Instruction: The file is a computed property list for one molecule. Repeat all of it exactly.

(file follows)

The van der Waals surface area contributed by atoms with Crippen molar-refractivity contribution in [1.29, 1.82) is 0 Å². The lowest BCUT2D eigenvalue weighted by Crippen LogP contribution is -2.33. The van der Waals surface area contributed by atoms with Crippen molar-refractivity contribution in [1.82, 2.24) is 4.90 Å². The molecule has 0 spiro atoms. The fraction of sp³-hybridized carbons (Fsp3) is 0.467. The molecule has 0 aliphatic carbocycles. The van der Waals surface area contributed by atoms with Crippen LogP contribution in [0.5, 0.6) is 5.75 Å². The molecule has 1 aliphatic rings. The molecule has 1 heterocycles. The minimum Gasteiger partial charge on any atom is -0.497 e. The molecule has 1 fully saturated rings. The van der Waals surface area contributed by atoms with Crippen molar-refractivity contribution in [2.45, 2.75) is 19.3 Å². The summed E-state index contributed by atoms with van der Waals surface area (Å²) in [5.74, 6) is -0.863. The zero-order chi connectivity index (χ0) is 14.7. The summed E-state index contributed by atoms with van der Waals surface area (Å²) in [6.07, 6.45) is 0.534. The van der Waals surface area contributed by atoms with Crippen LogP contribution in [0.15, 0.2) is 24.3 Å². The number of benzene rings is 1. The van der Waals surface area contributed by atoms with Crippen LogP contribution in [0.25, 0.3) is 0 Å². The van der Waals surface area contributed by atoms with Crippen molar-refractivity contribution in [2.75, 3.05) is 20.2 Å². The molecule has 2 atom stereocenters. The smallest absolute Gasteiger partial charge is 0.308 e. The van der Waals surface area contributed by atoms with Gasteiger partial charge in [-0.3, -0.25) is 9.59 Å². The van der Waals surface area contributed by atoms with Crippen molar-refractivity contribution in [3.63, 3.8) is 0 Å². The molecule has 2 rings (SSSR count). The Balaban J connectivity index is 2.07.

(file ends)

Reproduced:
The van der Waals surface area contributed by atoms with Crippen molar-refractivity contribution in [1.29, 1.82) is 0 Å². The lowest BCUT2D eigenvalue weighted by Crippen LogP contribution is -2.33. The van der Waals surface area contributed by atoms with Crippen molar-refractivity contribution in [1.82, 2.24) is 4.90 Å². The molecule has 0 spiro atoms. The fraction of sp³-hybridized carbons (Fsp3) is 0.467. The molecule has 0 aliphatic carbocycles. The van der Waals surface area contributed by atoms with Crippen LogP contribution in [0.5, 0.6) is 5.75 Å². The molecule has 1 aliphatic rings. The molecule has 1 heterocycles. The minimum Gasteiger partial charge on any atom is -0.497 e. The molecule has 1 fully saturated rings. The van der Waals surface area contributed by atoms with Crippen molar-refractivity contribution in [2.45, 2.75) is 19.3 Å². The summed E-state index contributed by atoms with van der Waals surface area (Å²) in [5.74, 6) is -0.863. The zero-order chi connectivity index (χ0) is 14.7. The summed E-state index contributed by atoms with van der Waals surface area (Å²) in [6.07, 6.45) is 0.534. The van der Waals surface area contributed by atoms with Crippen LogP contribution in [0.15, 0.2) is 24.3 Å². The number of benzene rings is 1. The van der Waals surface area contributed by atoms with Crippen LogP contribution in [0.25, 0.3) is 0 Å². The van der Waals surface area contributed by atoms with Crippen molar-refractivity contribution in [2.75, 3.05) is 20.2 Å². The molecule has 2 atom stereocenters. The smallest absolute Gasteiger partial charge is 0.308 e. The van der Waals surface area contributed by atoms with Gasteiger partial charge in [-0.3, -0.25) is 9.59 Å². The van der Waals surface area contributed by atoms with Crippen molar-refractivity contribution in [3.63, 3.8) is 0 Å². The molecule has 2 rings (SSSR count). The Balaban J connectivity index is 2.07.